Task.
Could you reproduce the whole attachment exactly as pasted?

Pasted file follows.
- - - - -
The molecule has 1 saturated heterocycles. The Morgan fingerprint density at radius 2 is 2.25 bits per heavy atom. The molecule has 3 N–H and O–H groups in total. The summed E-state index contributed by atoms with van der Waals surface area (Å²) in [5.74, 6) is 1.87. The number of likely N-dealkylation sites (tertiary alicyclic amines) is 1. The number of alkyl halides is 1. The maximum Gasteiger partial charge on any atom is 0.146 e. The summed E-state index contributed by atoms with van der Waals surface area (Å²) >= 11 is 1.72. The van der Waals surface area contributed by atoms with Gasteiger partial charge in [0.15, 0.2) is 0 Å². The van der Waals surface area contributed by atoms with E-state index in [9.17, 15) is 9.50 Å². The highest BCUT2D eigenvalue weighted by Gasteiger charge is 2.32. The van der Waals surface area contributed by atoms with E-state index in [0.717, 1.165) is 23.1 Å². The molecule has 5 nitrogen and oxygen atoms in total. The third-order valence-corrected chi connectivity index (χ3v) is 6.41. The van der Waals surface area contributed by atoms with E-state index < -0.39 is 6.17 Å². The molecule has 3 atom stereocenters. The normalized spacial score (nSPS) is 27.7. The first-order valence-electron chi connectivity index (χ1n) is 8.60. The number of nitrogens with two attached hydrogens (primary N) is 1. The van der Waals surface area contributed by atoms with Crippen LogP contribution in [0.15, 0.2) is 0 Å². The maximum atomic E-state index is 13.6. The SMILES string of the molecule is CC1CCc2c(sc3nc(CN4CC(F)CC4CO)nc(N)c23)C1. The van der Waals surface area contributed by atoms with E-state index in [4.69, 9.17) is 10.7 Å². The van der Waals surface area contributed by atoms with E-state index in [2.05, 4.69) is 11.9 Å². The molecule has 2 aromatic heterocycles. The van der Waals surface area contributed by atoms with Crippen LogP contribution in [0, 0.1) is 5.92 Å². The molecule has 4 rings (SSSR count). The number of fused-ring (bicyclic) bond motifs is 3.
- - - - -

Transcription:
The molecule has 1 saturated heterocycles. The Morgan fingerprint density at radius 2 is 2.25 bits per heavy atom. The molecule has 3 N–H and O–H groups in total. The summed E-state index contributed by atoms with van der Waals surface area (Å²) in [5.74, 6) is 1.87. The number of likely N-dealkylation sites (tertiary alicyclic amines) is 1. The number of alkyl halides is 1. The maximum Gasteiger partial charge on any atom is 0.146 e. The summed E-state index contributed by atoms with van der Waals surface area (Å²) >= 11 is 1.72. The van der Waals surface area contributed by atoms with Gasteiger partial charge in [0.15, 0.2) is 0 Å². The van der Waals surface area contributed by atoms with E-state index in [9.17, 15) is 9.50 Å². The highest BCUT2D eigenvalue weighted by Gasteiger charge is 2.32. The van der Waals surface area contributed by atoms with E-state index in [0.717, 1.165) is 23.1 Å². The molecule has 5 nitrogen and oxygen atoms in total. The third-order valence-corrected chi connectivity index (χ3v) is 6.41. The van der Waals surface area contributed by atoms with E-state index < -0.39 is 6.17 Å². The molecule has 3 atom stereocenters. The normalized spacial score (nSPS) is 27.7. The first-order valence-electron chi connectivity index (χ1n) is 8.60. The number of nitrogens with two attached hydrogens (primary N) is 1. The van der Waals surface area contributed by atoms with Crippen LogP contribution in [0.15, 0.2) is 0 Å². The maximum atomic E-state index is 13.6. The SMILES string of the molecule is CC1CCc2c(sc3nc(CN4CC(F)CC4CO)nc(N)c23)C1. The van der Waals surface area contributed by atoms with E-state index in [4.69, 9.17) is 10.7 Å². The van der Waals surface area contributed by atoms with E-state index in [2.05, 4.69) is 11.9 Å². The molecule has 2 aromatic heterocycles. The van der Waals surface area contributed by atoms with Crippen LogP contribution in [0, 0.1) is 5.92 Å². The molecule has 4 rings (SSSR count). The number of fused-ring (bicyclic) bond motifs is 3.